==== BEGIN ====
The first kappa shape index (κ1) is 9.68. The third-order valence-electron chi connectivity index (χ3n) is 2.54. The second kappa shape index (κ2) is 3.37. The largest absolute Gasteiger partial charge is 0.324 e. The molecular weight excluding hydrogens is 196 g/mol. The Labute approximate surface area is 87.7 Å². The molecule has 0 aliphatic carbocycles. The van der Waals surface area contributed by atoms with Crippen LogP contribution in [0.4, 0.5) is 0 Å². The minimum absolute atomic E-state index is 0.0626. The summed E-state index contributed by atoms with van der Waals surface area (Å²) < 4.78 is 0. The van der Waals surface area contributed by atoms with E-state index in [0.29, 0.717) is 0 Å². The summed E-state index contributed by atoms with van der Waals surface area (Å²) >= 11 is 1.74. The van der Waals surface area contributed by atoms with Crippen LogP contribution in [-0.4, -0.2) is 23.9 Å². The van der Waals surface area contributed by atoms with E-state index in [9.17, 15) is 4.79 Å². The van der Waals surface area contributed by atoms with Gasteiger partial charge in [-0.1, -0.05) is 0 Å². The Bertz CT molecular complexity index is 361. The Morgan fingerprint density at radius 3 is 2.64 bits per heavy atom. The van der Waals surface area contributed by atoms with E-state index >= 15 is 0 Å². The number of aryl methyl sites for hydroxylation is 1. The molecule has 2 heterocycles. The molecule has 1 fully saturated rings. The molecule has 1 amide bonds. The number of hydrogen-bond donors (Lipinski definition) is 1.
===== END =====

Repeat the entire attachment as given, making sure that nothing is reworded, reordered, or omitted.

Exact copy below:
The first kappa shape index (κ1) is 9.68. The third-order valence-electron chi connectivity index (χ3n) is 2.54. The second kappa shape index (κ2) is 3.37. The largest absolute Gasteiger partial charge is 0.324 e. The molecular weight excluding hydrogens is 196 g/mol. The Labute approximate surface area is 87.7 Å². The molecule has 0 aliphatic carbocycles. The van der Waals surface area contributed by atoms with Crippen LogP contribution in [0.4, 0.5) is 0 Å². The minimum absolute atomic E-state index is 0.0626. The summed E-state index contributed by atoms with van der Waals surface area (Å²) < 4.78 is 0. The van der Waals surface area contributed by atoms with E-state index in [0.29, 0.717) is 0 Å². The summed E-state index contributed by atoms with van der Waals surface area (Å²) >= 11 is 1.74. The van der Waals surface area contributed by atoms with Crippen LogP contribution in [-0.4, -0.2) is 23.9 Å². The van der Waals surface area contributed by atoms with E-state index in [9.17, 15) is 4.79 Å². The van der Waals surface area contributed by atoms with Gasteiger partial charge in [-0.1, -0.05) is 0 Å². The Bertz CT molecular complexity index is 361. The Morgan fingerprint density at radius 3 is 2.64 bits per heavy atom. The van der Waals surface area contributed by atoms with E-state index >= 15 is 0 Å². The number of aryl methyl sites for hydroxylation is 1. The molecule has 2 heterocycles. The molecule has 1 fully saturated rings. The molecule has 1 amide bonds. The number of hydrogen-bond donors (Lipinski definition) is 1.